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https://www.readbyqxmd.com/read/28526291/direct-radiocarbon-dating-and-dna-analysis-of-the-darra-i-kur-afghanistan-human-temporal-bone
#1
Katerina Douka, Viviane Slon, Chris Stringer, Richard Potts, Alexander Hübner, Matthias Meyer, Fred Spoor, Svante Pääbo, Tom Higham
The temporal bone discovered in the 1960s from the Darra-i-Kur cave in Afghanistan is often cited as one of the very few Pleistocene human fossils from Central Asia. Here we report the first direct radiocarbon date for the specimen and the genetic analyses of DNA extracted and sequenced from two areas of the bone. The new radiocarbon determination places the find to ∼4500 cal BP (∼2500 BCE) contradicting an assumed Palaeolithic age of ∼30,000 years, as originally suggested. The DNA retrieved from the specimen originates from a male individual who carried mitochondrial DNA of the modern human type...
June 2017: Journal of Human Evolution
https://www.readbyqxmd.com/read/28489015/tracking-the-evolution-of-causal-cognition-in-humans
#2
Marlize Lombard, Peter Gärdenfors
We suggest a seven-grade model for the evolution of causal cognition as a framework that can be used to gauge variation in the complexity of causal reasoning from the panin-hominin split until the appearance of cognitively modern hunter-gatherer communities. The intention is to put forward a cohesive model for the evolution of causal cognition in humans, which can be assessed against increasingly fine-grained empirical data from the palaeoanthropological and archaeological records. We propose that the tracking behaviour (i...
May 8, 2017: Journal of Anthropological Sciences, Rivista di Antropologia: JASS
https://www.readbyqxmd.com/read/28469196/malaria-was-a-weak-selective-force-in-ancient-europeans
#3
Pere Gelabert, Iñigo Olalde, Toni de-Dios, Sergi Civit, Carles Lalueza-Fox
Malaria, caused by Plasmodium parasites, is thought to be one of the strongest selective forces that has shaped the genome of modern humans and was endemic in Europe until recent times. Due to its eradication around mid-twentieth century, the potential selective history of malaria in European populations is largely unknown. Here, we screen 224 ancient European genomes from the Upper Palaeolithic to the post-Roman period for 22 malaria-resistant alleles in twelve genes described in the literature. None of the most specific mutations for malaria resistance, like those at G6PD, HBB or Duffy blood group, have been detected among the available samples, while many other malaria-resistant alleles existed well before the advent of agriculture...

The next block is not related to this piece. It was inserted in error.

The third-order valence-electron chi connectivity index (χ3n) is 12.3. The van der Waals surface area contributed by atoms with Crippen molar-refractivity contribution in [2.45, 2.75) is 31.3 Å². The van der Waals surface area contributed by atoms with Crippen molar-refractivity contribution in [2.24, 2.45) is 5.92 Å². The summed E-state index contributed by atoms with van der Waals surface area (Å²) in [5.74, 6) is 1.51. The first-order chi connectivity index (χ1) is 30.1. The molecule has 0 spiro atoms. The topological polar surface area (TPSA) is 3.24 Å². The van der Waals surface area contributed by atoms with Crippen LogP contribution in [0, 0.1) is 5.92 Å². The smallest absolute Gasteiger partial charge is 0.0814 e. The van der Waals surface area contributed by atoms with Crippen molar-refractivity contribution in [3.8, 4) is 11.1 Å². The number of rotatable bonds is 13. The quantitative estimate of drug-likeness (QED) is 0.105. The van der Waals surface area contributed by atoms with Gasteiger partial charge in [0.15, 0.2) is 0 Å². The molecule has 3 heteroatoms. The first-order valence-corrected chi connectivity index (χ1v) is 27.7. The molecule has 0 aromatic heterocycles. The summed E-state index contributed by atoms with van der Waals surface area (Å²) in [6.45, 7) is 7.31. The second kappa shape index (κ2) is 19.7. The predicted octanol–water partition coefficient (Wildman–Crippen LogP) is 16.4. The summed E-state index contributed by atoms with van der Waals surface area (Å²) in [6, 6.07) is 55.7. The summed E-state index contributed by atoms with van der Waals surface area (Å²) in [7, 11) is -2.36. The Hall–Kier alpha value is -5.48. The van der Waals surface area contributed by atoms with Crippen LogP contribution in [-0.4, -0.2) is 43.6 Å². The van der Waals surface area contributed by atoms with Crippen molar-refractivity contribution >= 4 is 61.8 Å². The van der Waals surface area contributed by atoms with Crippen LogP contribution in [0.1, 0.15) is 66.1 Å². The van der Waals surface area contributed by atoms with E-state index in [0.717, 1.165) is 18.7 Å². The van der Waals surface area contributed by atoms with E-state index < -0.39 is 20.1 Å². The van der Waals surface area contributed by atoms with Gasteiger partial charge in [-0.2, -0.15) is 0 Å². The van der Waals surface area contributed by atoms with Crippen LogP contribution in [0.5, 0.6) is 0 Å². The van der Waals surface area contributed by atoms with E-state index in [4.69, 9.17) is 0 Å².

May 3, 2017: Scientific Reports
https://www.readbyqxmd.com/read/28468920/greater-than-the-sum-of-its-parts-modelling-population-contact-and-interaction-of-cultural-repertoires
#4
Nicole Creanza, Oren Kolodny, Marcus W Feldman
Evidence for interactions between populations plays a prominent role in the reconstruction of historical and prehistoric human dynamics; these interactions are usually interpreted to reflect cultural practices or demographic processes. The sharp increase in long-distance transportation of lithic material between the Middle and Upper Palaeolithic, for example, is seen as a manifestation of the cultural revolution that defined the transition between these epochs. Here, we propose that population interaction is not only a reflection of cultural change but also a potential driver of it...
May 2017: Journal of the Royal Society, Interface
https://www.readbyqxmd.com/read/28447646/a-130-000-year-old-archaeological-site-in-southern-california-usa
#5